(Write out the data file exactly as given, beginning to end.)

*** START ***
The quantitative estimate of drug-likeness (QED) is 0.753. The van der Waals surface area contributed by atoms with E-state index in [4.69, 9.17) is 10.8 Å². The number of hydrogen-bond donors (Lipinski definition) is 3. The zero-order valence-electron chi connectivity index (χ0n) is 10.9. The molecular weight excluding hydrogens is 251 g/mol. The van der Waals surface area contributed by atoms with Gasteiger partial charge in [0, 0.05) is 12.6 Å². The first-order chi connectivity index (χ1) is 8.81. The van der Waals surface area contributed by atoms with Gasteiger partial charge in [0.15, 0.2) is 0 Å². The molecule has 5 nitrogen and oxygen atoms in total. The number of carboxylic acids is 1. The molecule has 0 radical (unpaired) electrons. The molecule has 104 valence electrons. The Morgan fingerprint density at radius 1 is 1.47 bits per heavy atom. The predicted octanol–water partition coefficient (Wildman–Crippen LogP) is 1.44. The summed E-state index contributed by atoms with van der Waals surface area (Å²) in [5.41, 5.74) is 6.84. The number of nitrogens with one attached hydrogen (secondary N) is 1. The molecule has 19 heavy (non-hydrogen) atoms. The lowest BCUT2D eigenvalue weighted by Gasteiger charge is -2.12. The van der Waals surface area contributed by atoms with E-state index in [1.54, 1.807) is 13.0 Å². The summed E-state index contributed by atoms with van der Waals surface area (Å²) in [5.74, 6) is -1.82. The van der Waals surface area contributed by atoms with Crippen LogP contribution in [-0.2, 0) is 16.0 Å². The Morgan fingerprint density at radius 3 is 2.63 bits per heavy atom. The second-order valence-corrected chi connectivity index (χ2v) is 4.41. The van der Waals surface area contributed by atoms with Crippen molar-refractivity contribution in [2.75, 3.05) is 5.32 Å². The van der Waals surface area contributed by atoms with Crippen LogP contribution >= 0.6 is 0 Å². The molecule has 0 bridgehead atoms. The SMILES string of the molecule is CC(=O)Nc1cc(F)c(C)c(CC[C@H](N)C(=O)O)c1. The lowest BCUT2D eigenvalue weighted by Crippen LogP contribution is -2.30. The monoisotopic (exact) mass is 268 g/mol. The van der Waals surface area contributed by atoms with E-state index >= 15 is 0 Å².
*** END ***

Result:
The quantitative estimate of drug-likeness (QED) is 0.753. The van der Waals surface area contributed by atoms with E-state index in [4.69, 9.17) is 10.8 Å². The number of hydrogen-bond donors (Lipinski definition) is 3. The zero-order valence-electron chi connectivity index (χ0n) is 10.9. The molecular weight excluding hydrogens is 251 g/mol. The van der Waals surface area contributed by atoms with Gasteiger partial charge in [0, 0.05) is 12.6 Å². The first-order chi connectivity index (χ1) is 8.81. The van der Waals surface area contributed by atoms with Gasteiger partial charge in [0.15, 0.2) is 0 Å². The molecule has 5 nitrogen and oxygen atoms in total. The number of carboxylic acids is 1. The molecule has 0 radical (unpaired) electrons. The molecule has 104 valence electrons. The Morgan fingerprint density at radius 1 is 1.47 bits per heavy atom. The predicted octanol–water partition coefficient (Wildman–Crippen LogP) is 1.44. The summed E-state index contributed by atoms with van der Waals surface area (Å²) in [5.41, 5.74) is 6.84. The number of nitrogens with one attached hydrogen (secondary N) is 1. The molecule has 19 heavy (non-hydrogen) atoms. The lowest BCUT2D eigenvalue weighted by Gasteiger charge is -2.12. The van der Waals surface area contributed by atoms with E-state index in [1.54, 1.807) is 13.0 Å². The summed E-state index contributed by atoms with van der Waals surface area (Å²) in [5.74, 6) is -1.82. The van der Waals surface area contributed by atoms with Crippen LogP contribution in [-0.2, 0) is 16.0 Å². The Morgan fingerprint density at radius 3 is 2.63 bits per heavy atom. The second-order valence-corrected chi connectivity index (χ2v) is 4.41. The van der Waals surface area contributed by atoms with Crippen molar-refractivity contribution in [2.75, 3.05) is 5.32 Å². The van der Waals surface area contributed by atoms with Crippen LogP contribution >= 0.6 is 0 Å². The molecule has 0 bridgehead atoms. The SMILES string of the molecule is CC(=O)Nc1cc(F)c(C)c(CC[C@H](N)C(=O)O)c1. The lowest BCUT2D eigenvalue weighted by Crippen LogP contribution is -2.30. The monoisotopic (exact) mass is 268 g/mol. The van der Waals surface area contributed by atoms with E-state index >= 15 is 0 Å².